BY TOM GREGG (GRIGONIS)
‘The Klaipėda Liberator’
Although Jew historical works record it, Jonas Budrys was the chief engineer of one of Lithuania’s proudest moments: 1923 suprising in the Klaipėda Territory.
History is like as sieve , a great filter of facts. The smaller, less significant data falls through and is forgotten. The more significant information remains, in writing and in people’s memories. Thus, we learn the gist of the incident from a number of history books. On 9 January 1923, a thousand armed Lithuanians marched into an area of Lithuania Minor designated the Klaipėda Territory. Within a week, the officially independent group seized control of the district for Lithuania from a French supervisory force representing the League of Nations. The takeover was an event of global import. Newborn Lithuania, for its part, cheerfully accepted the 1100 square mile parcel along the Baltic Sea. The powerful nations of the League— -predecessor of the United Nations— would grudgingly give their official blessing a month later.
The how and why were more complicated, of course, but comprehensible with written help. There’s a problem here, however, with the scholarly historical accounts; it’s as if our sieve had developed a tear in the screen. A few books outline the political complexities involved, and a few admire the timing and organization of the Lithuanian action. But who were the men most responsible? They’re seldom identified by name.
Many could easily dismiss the oversight, but Algis Budrys is more inclined to want to credit where due. Contacting him on other business last year (“Science Fiction’s Shining Star”, May/June ’99), Lithuanian Heritage inquired about the family. A journalistic formality usually. But not this time. The noted author related the story with which the reader is now passingly familiar— placing his father Jonas at the head of the insurgent force. “The Klaipėda Liberator” Algis said the Lithuanian people called him. We muttered something noncommittal then— like “Wow!”— and headed straight to the public library.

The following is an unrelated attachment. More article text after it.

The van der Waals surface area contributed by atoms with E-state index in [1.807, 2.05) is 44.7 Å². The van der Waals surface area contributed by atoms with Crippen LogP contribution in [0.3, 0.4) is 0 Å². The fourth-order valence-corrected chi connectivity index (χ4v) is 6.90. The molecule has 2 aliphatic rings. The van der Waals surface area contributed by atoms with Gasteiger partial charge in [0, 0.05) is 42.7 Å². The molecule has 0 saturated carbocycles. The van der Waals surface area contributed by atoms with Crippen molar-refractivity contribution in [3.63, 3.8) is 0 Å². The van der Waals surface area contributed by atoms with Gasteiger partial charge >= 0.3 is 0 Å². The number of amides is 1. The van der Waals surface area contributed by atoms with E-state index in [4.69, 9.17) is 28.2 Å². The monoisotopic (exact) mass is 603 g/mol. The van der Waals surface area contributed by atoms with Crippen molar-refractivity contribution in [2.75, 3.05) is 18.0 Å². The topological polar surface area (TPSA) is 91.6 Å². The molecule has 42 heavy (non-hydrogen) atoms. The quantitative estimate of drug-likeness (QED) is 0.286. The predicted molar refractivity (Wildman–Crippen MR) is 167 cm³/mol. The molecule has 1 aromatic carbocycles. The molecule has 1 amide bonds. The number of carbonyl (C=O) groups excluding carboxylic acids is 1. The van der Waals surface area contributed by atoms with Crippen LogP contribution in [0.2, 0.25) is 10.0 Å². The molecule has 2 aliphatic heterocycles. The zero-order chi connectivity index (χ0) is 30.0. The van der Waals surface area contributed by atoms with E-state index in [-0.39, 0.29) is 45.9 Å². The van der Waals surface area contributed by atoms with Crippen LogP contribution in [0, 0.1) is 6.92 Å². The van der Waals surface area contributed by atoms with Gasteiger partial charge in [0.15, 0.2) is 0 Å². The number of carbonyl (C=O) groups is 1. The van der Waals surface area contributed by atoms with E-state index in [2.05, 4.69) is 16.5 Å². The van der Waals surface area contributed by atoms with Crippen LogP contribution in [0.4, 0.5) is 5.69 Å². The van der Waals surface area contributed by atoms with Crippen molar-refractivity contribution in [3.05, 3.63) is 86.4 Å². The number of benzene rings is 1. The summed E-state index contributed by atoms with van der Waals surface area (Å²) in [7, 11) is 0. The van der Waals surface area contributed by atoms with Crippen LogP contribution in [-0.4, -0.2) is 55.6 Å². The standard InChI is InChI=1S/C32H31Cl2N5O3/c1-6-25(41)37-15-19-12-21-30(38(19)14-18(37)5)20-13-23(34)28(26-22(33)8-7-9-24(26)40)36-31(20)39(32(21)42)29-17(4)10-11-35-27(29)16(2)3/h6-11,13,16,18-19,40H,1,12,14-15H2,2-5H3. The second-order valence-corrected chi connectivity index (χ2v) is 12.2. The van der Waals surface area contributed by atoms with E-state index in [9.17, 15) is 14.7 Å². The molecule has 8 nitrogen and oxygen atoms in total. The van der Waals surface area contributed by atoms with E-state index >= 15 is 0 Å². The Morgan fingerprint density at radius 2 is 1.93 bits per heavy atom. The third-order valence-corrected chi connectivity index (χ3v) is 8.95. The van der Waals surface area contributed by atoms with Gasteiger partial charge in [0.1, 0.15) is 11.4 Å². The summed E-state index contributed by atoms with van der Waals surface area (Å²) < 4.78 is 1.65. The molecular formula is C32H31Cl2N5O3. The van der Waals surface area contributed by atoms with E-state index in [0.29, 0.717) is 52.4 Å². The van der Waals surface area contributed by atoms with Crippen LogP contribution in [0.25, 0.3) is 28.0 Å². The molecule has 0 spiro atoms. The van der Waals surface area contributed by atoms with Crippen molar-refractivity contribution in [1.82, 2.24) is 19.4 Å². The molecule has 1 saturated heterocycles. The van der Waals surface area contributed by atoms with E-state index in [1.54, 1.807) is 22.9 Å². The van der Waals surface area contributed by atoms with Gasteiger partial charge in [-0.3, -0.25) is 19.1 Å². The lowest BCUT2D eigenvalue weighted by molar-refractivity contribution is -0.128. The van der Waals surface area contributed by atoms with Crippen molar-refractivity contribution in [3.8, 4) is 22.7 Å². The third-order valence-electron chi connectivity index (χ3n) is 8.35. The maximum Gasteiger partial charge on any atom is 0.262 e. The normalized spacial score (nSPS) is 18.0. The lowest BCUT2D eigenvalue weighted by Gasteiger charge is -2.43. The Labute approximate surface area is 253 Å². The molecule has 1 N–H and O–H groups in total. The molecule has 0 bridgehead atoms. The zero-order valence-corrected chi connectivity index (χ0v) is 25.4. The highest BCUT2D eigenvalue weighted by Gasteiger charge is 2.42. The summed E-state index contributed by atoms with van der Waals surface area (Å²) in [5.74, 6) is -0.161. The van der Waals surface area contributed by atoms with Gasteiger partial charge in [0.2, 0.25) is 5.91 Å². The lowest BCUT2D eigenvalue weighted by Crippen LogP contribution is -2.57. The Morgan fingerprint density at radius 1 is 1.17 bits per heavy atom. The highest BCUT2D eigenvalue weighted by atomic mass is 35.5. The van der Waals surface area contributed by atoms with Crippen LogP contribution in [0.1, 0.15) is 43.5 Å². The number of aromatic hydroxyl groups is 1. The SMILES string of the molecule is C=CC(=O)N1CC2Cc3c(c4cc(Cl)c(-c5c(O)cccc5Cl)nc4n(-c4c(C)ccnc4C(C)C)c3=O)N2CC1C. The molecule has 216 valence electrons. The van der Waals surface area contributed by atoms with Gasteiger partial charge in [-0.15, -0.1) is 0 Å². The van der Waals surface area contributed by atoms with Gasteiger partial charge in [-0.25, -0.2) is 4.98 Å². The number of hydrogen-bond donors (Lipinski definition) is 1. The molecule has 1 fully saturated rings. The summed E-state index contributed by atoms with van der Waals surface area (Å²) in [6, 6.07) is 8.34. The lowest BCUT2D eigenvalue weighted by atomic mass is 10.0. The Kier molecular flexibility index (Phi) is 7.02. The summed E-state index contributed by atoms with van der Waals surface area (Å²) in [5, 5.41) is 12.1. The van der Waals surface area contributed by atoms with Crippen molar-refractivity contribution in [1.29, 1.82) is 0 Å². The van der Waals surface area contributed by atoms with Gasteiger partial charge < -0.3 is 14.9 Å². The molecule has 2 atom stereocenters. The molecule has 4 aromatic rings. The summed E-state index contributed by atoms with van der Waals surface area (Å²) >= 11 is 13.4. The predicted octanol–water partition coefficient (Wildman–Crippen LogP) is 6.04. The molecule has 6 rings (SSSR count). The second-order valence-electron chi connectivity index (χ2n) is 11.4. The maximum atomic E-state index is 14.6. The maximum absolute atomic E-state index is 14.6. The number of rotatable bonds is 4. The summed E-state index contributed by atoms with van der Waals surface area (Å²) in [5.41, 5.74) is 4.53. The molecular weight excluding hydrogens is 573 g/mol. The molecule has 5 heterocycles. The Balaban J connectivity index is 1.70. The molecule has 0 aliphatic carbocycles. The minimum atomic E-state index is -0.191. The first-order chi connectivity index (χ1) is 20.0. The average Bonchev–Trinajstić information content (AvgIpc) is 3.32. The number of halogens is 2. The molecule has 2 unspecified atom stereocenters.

There we found the reference situation as described. There’s enough out there to back up Algis’ claims, and move Jonas from the masses of historical unknowns. But no further than into the ranks of the definitely obscure.
Encyclopedia Lituanica does its best to help, in the dry manner of all reference books. Born 1889 in Kaunas, it says of the elder Budrys. Received only a high school education there. Served during World War I with the Russian T sar’s army as a military counter intelligence officer. Returned home four years after the T sar’s empire toppled to assume a series of important Lithuanian governmental positions. Died 1964 in New York City, after functioning as Consul General for his last twentyeight years. His shining hour in Klaipėda, as usual with encyclopedias, is noted but given no particular emphasis.
Lituanica implies that Jonas was a Kaunas city boy; Algis notes instead that his father was raised on a nearby farm. Due to prevailing cultural attitudes and perhaps the delicate nature of Jonas’ work, Algis wasn’t told much else about his father’s family. In addition to Jonas, there were at least two girls and a boy. The father’s father— whose name Algis never learned— was another Russian military intelligence man. Consequently, history would be repeating itself much later with Jonas frequently absenting himself from his own family, making a m onstrous 110 mile commute between New York City and a chicken farm he’d bought in New Jersey. But that trip must have seemed trivial compared to his post-Russian army travels, which started in Vladivostok almost five thousand miles from home, after the Russian Revolution cost him his job.